The big news of the week was the Federal Reserve’s interest rate cut, the first one since the financial crisis more than 10 years ago.
Despite a strong domestic economy, Federal Reserve Chairman Jerome Powell said the cut was a pre-emptive move to brace against “downside risks.”
“We’re thinking of it essentially as a mid-cycle adjustment to policy,” he said, adding “there really is no reason why the (economic) expansion can’t keep going.”
The rate move came at a time of increasing concern over global growth, escalating trade wars and low inflation.
Economists at RBC noted that the cut was fully priced into the market, yet “disappointed some market participants looking for a larger reduction (market pricing showed non-trivial odds of a 50-bp cut),” wrote Josh Nye, senior economist at RBC Economics Research, adding that recent data didn’t “make a clear argument for any easing.”
NEW TARIFFS COULD DRIVE DOWN RATES FURTHER
On Thursday, President Donald Trump made a surprise announcement that the U.S. would impose additional tariffs on $300 billion of Chinese imports starting Sept. 1. That has fuelled expectations for additional rate cuts by year’s end.
“Today’s announcement increases the risk that the Fed cuts rates by more than 75 (basis points) in total this year,” Deutsche Bank’s senior U.S. economist, Brett Ryan, wrote in a research note.
While the Bank of Canada could have continued in its rate-hold pattern with one U.S. rate cut, experts say more than two rate moves south of the border could apply unwanted upward pressure to the Canadian dollar and force the BoC to follow suit.
“For the time being the Bank of Canada is decidedly on hold,” CIBC chief economist Avery Shenfeld told CTV News. “(But) eventually the Bank of Canada could be dragged into a rate cut, but the timing of that is probably not until 2020.”
And in other news…
Housing Costs on the Minds of Canadians
Nearly a third of young Canadians (32%) admit they have fears over rising housing and living costs.
A poll commissioned by CBC News found housing and living costs are by far the top issues facing Canadians, followed by climate change in a distant second (19%), the health of themselves and their family members (10%) and immigration (8%).
Concern about the high cost of living ranked as the top worry for every segment of Canadians polled, including Indigenous Canadians, new Canadians, first-time voters and visible minorities.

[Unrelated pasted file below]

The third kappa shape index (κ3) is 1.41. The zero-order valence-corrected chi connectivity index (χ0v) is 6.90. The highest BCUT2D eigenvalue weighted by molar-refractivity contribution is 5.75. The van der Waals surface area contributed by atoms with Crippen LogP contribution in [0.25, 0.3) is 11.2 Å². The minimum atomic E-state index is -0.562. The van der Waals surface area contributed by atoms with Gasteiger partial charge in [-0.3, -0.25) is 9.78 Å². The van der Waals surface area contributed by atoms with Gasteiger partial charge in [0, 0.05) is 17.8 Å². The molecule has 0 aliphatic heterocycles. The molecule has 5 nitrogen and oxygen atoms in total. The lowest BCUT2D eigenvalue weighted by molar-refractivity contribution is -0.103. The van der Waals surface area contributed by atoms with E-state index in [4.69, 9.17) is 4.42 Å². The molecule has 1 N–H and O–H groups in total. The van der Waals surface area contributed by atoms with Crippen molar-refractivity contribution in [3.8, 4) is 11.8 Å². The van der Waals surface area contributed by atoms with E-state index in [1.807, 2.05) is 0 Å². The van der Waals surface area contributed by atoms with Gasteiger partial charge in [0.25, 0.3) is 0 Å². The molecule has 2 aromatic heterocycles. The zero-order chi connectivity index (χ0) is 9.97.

The poll found one in 10 Canadians say they’re not getting by financially, while another 68% say they “have to think about how they spend money.”
Torontonians Moving Less
With fewer housing options available, Torontonians are moving far less compared to a decade ago, a new study has found.
The rate of mobility in 2016 was down 6.3% compared to 2006, according to the Ryerson University study. For Toronto-area homeowners specifically, their rate of moves fell 7.6%, while moves among tenants were down 3.9%.
Co-author Frank Clayton said people are staying put largely due to the short supply of new detached, semi-detached and townhomes.
In Calgary and Vancouver, the rate of moves were down 5.7% and 3.8%, respectively.
Mortgage Growth Rises from Multi-Year Lows
Canadian mortgage credit growth picked up in June after hitting multi-year lows in recent months, Bank of Canada data shows.
Mortgage credit growth was up 5.2% from May. Mortgage lending growth in year-on-year terms also posted a marked acceleration, “which had not been observed in this magnitude since early-2017,” Scotiabank economists wrote in a research note. They added that the recent decrease in the mortgage qualifying rate (stress-test rate) should “slightly benefit mortgage lending going forward.”
Borrowing from nonbank institutions was up 6% compared to last year, while chartered bank lending was up 3.5%.